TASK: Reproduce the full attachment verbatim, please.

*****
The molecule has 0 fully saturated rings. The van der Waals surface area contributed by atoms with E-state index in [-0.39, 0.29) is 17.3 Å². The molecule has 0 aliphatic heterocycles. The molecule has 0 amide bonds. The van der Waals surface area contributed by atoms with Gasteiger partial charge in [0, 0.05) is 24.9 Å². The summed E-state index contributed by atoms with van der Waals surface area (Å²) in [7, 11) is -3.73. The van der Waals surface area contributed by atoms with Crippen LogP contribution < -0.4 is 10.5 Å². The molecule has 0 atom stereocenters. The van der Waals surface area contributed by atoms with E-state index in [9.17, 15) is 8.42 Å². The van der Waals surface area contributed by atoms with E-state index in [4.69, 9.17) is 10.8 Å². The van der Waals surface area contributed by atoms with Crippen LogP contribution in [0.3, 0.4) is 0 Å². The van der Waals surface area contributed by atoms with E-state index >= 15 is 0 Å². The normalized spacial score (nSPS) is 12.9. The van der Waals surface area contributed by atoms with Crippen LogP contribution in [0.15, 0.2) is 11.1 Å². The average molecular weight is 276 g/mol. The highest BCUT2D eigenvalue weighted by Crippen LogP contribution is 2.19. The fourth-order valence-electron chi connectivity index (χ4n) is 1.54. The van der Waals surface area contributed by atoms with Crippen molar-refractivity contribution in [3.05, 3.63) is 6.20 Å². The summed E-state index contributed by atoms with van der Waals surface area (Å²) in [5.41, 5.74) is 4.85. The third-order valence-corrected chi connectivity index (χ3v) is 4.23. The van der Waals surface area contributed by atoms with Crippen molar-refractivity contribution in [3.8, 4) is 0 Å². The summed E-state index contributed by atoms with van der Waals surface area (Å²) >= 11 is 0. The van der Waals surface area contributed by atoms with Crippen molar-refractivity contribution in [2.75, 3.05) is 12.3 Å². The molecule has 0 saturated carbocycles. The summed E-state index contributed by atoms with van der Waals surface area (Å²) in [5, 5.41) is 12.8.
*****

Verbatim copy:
The molecule has 0 fully saturated rings. The van der Waals surface area contributed by atoms with E-state index in [-0.39, 0.29) is 17.3 Å². The molecule has 0 aliphatic heterocycles. The molecule has 0 amide bonds. The van der Waals surface area contributed by atoms with Gasteiger partial charge in [0, 0.05) is 24.9 Å². The summed E-state index contributed by atoms with van der Waals surface area (Å²) in [7, 11) is -3.73. The van der Waals surface area contributed by atoms with Crippen LogP contribution < -0.4 is 10.5 Å². The molecule has 0 atom stereocenters. The van der Waals surface area contributed by atoms with E-state index in [9.17, 15) is 8.42 Å². The van der Waals surface area contributed by atoms with E-state index in [4.69, 9.17) is 10.8 Å². The van der Waals surface area contributed by atoms with Crippen LogP contribution in [0.3, 0.4) is 0 Å². The van der Waals surface area contributed by atoms with E-state index >= 15 is 0 Å². The normalized spacial score (nSPS) is 12.9. The van der Waals surface area contributed by atoms with Crippen LogP contribution in [0.15, 0.2) is 11.1 Å². The average molecular weight is 276 g/mol. The highest BCUT2D eigenvalue weighted by Crippen LogP contribution is 2.19. The fourth-order valence-electron chi connectivity index (χ4n) is 1.54. The van der Waals surface area contributed by atoms with Crippen molar-refractivity contribution in [3.05, 3.63) is 6.20 Å². The summed E-state index contributed by atoms with van der Waals surface area (Å²) in [5.41, 5.74) is 4.85. The third-order valence-corrected chi connectivity index (χ3v) is 4.23. The van der Waals surface area contributed by atoms with Crippen molar-refractivity contribution in [3.8, 4) is 0 Å². The summed E-state index contributed by atoms with van der Waals surface area (Å²) >= 11 is 0. The van der Waals surface area contributed by atoms with Crippen molar-refractivity contribution in [2.75, 3.05) is 12.3 Å². The molecule has 0 saturated carbocycles. The summed E-state index contributed by atoms with van der Waals surface area (Å²) in [5, 5.41) is 12.8.